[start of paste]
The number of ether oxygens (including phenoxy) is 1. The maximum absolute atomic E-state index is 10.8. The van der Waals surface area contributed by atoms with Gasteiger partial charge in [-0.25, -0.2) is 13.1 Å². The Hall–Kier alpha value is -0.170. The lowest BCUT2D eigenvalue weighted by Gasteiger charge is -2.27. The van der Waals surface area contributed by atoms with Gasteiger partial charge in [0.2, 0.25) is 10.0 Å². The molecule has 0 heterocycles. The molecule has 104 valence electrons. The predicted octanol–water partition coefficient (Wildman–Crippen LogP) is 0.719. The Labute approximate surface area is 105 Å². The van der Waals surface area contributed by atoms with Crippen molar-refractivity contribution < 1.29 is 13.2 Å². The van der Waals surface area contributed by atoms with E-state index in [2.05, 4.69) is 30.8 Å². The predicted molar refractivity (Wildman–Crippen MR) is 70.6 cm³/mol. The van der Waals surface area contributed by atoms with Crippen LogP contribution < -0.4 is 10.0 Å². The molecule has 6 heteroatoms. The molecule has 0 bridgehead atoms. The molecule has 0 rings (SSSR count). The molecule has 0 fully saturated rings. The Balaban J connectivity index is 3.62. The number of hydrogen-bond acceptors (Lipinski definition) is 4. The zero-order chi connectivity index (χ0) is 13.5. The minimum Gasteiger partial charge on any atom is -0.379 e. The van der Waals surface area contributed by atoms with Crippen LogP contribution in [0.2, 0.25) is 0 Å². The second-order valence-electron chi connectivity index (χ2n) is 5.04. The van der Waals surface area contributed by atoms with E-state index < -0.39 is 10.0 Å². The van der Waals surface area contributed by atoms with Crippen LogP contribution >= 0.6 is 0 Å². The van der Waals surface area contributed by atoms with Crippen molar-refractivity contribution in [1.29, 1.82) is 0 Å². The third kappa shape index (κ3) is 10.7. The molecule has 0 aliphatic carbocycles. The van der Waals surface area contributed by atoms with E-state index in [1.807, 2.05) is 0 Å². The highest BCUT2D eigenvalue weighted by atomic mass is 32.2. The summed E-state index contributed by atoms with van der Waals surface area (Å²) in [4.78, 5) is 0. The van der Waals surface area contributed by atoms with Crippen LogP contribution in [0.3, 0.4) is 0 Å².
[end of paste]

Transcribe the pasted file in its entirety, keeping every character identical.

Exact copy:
The number of ether oxygens (including phenoxy) is 1. The maximum absolute atomic E-state index is 10.8. The van der Waals surface area contributed by atoms with Gasteiger partial charge in [-0.25, -0.2) is 13.1 Å². The Hall–Kier alpha value is -0.170. The lowest BCUT2D eigenvalue weighted by Gasteiger charge is -2.27. The van der Waals surface area contributed by atoms with Gasteiger partial charge in [0.2, 0.25) is 10.0 Å². The molecule has 0 heterocycles. The molecule has 104 valence electrons. The predicted octanol–water partition coefficient (Wildman–Crippen LogP) is 0.719. The Labute approximate surface area is 105 Å². The van der Waals surface area contributed by atoms with Crippen molar-refractivity contribution < 1.29 is 13.2 Å². The van der Waals surface area contributed by atoms with E-state index in [2.05, 4.69) is 30.8 Å². The predicted molar refractivity (Wildman–Crippen MR) is 70.6 cm³/mol. The van der Waals surface area contributed by atoms with Crippen LogP contribution < -0.4 is 10.0 Å². The molecule has 6 heteroatoms. The molecule has 0 bridgehead atoms. The molecule has 0 rings (SSSR count). The molecule has 0 fully saturated rings. The Balaban J connectivity index is 3.62. The number of hydrogen-bond acceptors (Lipinski definition) is 4. The zero-order chi connectivity index (χ0) is 13.5. The minimum Gasteiger partial charge on any atom is -0.379 e. The van der Waals surface area contributed by atoms with Crippen LogP contribution in [0.2, 0.25) is 0 Å². The second-order valence-electron chi connectivity index (χ2n) is 5.04. The van der Waals surface area contributed by atoms with E-state index < -0.39 is 10.0 Å². The van der Waals surface area contributed by atoms with Crippen LogP contribution >= 0.6 is 0 Å². The van der Waals surface area contributed by atoms with Crippen molar-refractivity contribution in [1.29, 1.82) is 0 Å². The third kappa shape index (κ3) is 10.7. The molecule has 0 aliphatic carbocycles. The van der Waals surface area contributed by atoms with E-state index in [1.807, 2.05) is 0 Å². The highest BCUT2D eigenvalue weighted by atomic mass is 32.2. The summed E-state index contributed by atoms with van der Waals surface area (Å²) in [4.78, 5) is 0. The van der Waals surface area contributed by atoms with Crippen LogP contribution in [0.3, 0.4) is 0 Å².